Graham D. Raby

AlumniPh.D. Students - AlumniPost Doctoral Fellows - Alumni  (2014)

My research involves assessing how fish respond to fisheries capture and other stressors. My PhD thesis was focused on the effects of fisheries capture on the physiology and post-release fate of adult Pacific salmon undergoing their spawning migration in British Columbia. More recently, I’ve been assessing the behaviour of coral reef fishes after catch-and-release, and examining the behavioural correlates of vulnerability to angling stressors. I’m also interested in evaluating physiological measurements as methods for predicting the fitness of fish and fish populations under climate change scenarios. I’ve begun doing work on the behavioural effects of the elevated levels of dissolved CO2 that are projected to occur for marine fishes this century as a result of climate change, with a focus on fish of the Great Barrier Reef. As a natural follow-on, I’m interested in understanding the potential interactions between climate change (high temperature and CO2) and fisheries capture stressors.
Broadly, my interests span anything that includes examining the effects of stressors on animals, particularly at the organism level. For my work, I combine a variety of techniques, including biotelemetry and biologging, direct observations of fish behaviour in lab and field experiments, assessments of blood and muscle biochemistry, and respirometry.

Email = graham.d.raby (at) gmail.com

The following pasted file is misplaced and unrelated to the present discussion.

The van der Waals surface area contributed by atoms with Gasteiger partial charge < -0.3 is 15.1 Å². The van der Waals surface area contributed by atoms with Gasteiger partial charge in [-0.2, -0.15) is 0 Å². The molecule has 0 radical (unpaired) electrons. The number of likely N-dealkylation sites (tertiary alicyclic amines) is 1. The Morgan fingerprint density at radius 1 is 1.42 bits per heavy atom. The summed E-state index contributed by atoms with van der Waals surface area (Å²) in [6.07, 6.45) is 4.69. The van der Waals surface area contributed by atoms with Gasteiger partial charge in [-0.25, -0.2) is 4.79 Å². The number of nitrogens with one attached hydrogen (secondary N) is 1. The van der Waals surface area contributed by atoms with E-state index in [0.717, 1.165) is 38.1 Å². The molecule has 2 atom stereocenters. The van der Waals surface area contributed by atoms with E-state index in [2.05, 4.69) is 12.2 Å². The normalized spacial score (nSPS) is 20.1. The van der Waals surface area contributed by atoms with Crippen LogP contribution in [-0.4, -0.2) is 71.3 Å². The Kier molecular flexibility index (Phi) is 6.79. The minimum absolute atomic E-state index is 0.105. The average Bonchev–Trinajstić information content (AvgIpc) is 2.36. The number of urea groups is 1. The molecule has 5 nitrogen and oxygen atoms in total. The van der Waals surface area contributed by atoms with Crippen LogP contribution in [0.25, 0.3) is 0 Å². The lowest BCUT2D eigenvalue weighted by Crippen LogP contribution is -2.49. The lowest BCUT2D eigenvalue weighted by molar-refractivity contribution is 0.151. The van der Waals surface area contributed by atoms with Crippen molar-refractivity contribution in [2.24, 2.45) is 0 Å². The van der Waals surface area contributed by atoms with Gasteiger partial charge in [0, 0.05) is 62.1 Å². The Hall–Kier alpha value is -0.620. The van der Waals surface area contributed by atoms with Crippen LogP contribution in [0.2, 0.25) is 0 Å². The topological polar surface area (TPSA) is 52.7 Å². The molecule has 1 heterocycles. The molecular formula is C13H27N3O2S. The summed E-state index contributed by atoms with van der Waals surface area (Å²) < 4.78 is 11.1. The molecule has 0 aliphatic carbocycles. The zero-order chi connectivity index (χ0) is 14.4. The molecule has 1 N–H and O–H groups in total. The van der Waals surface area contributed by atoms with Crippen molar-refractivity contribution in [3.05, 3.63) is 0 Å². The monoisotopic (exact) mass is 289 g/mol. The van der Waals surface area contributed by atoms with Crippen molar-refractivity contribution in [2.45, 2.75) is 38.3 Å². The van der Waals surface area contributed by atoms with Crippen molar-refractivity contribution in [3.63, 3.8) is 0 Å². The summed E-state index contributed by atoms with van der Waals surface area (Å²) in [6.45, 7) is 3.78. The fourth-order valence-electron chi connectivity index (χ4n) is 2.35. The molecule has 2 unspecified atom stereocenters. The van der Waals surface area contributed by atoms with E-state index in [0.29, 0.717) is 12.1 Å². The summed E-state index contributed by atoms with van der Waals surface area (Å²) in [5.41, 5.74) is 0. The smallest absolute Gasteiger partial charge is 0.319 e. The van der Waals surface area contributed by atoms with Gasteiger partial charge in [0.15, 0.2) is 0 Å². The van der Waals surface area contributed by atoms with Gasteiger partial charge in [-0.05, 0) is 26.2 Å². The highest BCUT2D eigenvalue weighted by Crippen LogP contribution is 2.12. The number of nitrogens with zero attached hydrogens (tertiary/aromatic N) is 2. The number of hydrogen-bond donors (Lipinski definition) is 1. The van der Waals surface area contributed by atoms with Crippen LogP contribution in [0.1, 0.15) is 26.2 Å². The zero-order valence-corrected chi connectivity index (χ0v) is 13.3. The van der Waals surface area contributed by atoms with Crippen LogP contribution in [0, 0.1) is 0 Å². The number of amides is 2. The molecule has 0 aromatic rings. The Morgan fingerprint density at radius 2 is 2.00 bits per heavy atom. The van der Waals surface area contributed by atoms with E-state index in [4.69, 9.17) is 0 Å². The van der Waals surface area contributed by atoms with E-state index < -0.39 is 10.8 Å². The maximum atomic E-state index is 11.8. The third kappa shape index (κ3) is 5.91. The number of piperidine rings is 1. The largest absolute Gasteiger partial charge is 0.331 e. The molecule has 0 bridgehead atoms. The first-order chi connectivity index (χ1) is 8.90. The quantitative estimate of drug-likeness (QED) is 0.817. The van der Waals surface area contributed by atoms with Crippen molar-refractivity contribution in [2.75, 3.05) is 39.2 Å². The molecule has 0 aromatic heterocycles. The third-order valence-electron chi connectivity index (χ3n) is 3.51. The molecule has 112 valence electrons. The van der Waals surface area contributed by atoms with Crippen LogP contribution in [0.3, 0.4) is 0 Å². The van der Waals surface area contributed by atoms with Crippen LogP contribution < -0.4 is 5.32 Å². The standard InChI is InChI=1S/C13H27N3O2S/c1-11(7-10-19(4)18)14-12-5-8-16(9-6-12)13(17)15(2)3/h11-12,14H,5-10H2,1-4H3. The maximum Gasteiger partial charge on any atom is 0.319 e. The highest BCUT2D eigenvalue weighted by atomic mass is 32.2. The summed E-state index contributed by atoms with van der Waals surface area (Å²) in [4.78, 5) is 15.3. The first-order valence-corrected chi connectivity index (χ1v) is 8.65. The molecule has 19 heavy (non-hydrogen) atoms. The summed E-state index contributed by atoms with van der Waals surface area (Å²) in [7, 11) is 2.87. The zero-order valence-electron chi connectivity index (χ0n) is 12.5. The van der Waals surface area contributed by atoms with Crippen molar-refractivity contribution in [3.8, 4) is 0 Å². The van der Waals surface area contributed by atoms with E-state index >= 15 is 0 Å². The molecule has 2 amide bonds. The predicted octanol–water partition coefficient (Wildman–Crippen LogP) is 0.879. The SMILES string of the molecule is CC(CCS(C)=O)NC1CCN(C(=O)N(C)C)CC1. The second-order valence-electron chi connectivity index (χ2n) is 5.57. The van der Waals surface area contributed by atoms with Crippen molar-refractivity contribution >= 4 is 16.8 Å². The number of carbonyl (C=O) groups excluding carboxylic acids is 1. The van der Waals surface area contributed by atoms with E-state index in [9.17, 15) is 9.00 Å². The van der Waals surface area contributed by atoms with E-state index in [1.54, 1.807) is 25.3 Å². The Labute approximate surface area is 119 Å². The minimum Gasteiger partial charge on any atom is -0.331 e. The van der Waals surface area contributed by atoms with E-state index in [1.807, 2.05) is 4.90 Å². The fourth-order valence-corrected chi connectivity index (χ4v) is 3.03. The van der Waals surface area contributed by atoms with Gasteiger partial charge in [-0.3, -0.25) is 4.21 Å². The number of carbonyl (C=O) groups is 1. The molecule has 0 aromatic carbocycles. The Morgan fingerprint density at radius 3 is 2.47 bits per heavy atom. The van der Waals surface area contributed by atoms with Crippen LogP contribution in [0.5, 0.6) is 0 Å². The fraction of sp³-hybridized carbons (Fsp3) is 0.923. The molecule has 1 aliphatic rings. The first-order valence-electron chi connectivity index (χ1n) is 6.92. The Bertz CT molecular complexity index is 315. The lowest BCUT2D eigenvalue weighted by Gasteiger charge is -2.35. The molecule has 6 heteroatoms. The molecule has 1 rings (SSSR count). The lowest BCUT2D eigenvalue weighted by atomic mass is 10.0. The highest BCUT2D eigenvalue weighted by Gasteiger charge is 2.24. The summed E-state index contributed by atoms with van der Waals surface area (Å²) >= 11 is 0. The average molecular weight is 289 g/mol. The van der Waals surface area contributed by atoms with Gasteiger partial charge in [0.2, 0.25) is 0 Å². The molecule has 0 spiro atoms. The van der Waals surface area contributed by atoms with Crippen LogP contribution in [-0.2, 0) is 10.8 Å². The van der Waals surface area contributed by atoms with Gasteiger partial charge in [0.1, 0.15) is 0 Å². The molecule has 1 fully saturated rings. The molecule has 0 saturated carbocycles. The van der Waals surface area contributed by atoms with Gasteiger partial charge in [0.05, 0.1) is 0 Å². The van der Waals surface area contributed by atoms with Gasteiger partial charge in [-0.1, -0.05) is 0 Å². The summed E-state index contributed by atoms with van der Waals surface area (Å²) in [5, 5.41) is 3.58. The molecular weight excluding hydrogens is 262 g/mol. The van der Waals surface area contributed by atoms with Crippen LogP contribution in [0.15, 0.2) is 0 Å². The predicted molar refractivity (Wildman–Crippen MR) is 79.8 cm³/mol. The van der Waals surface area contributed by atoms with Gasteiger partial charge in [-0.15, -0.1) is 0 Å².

Background

2009-2014: Ph.D. in Biology, Carleton University (Ottawa, ON).

2009 – B.Sc. Honours Environmental & Resource Science, Trent University (Peterborough, ON).

Undergraduate thesis title (supervised by Dr. Michael Fox): Prey selection, consumption rate, and impacts on native benthic fishes of an invasive fish species, the round goby (Neogobius melanostomus), in its expansion phase in the Trent River, Ontario

2014: Ontaio Graduate Scholarship holder

2011-2014 – NSERC Postgraduate Scholarship holder

Google Scholar Profile

Lab Publications (45)

  • Journal of Fish Biology Cover Image

    Reid, C.H., Raby, G.D., Faust, M.D., Cooke, S.J., and Vandergoot, C.S. (In Press). Cardiac activity in walleye (Sander vitreus) during exposure to and recovery from chemical anaesthesia, electroanaesthesia, and electrostunning. Journal of Fish Biology 000:000-000.

  • Journal of Fish Biology Cover Image

    Brownscombe JW, GD Raby, KJ Murchie, AJ Danylchuk, SJ Cooke. In Press. An energetics-performance framework for wild fish. Journal of Fish Biology. 00:000-000.

  • Madliger CL, Creighton MJA, Raby GD, Bennett JR, Birnie-Gauvin K, Lennox RJ, Cooke SJ. (In Press).  Physiology as a tool for at-risk animal recovery planning: an analysis of Canadian recovery strategies with global recommendations. Conservation Science and Practice. 00:000-000.

  • environmental biology of fishes cover image

    Cooke, S.J., H.L. Auld, K. Birnie-Gauvin, C.K. Elvidge, M.L. Piczak, W.M. Twardek, G.D. Raby, J.W. Brownscombe, J.D. Midwood, R.J. Lennox, C. Madliger, A.D.M. Wilson, T.R. Binder, C.B. Schreck, R.L. McLaughlin, J. Grant and A.M. Muir.  In Press.  On the Relevance of Animal Behavior to the Management and Conservation of Fishes and Fisheries.  Environmental Biology of Fishes.  00:000-000.

  • Bergman, J.N., G.D. Raby, K.L. Neigel, C.D. Rennie, S. Balshine, J.R. Bennett, A.T. Fisk and S.J. Cooke.  In Press.  Tracking the early stages of an invasion with biotelemetry: behaviour of round goby (Neogobius melanostomus) in Canada’s historic Rideau Canal.  Biological Invasions.  00:000-000.

See All 45 Publications by Graham D. Raby


Other Publications

Raby, G.D., L.F.G. Gutowsky, and M.G. Fox. 2010. Diet composition and consumption rate in round goby (Neogobius melanostomus) in its expansion phase in the Trent River, Ontario. Environmental Biology of Fishes 89:143-150 [pdf, 271 KB]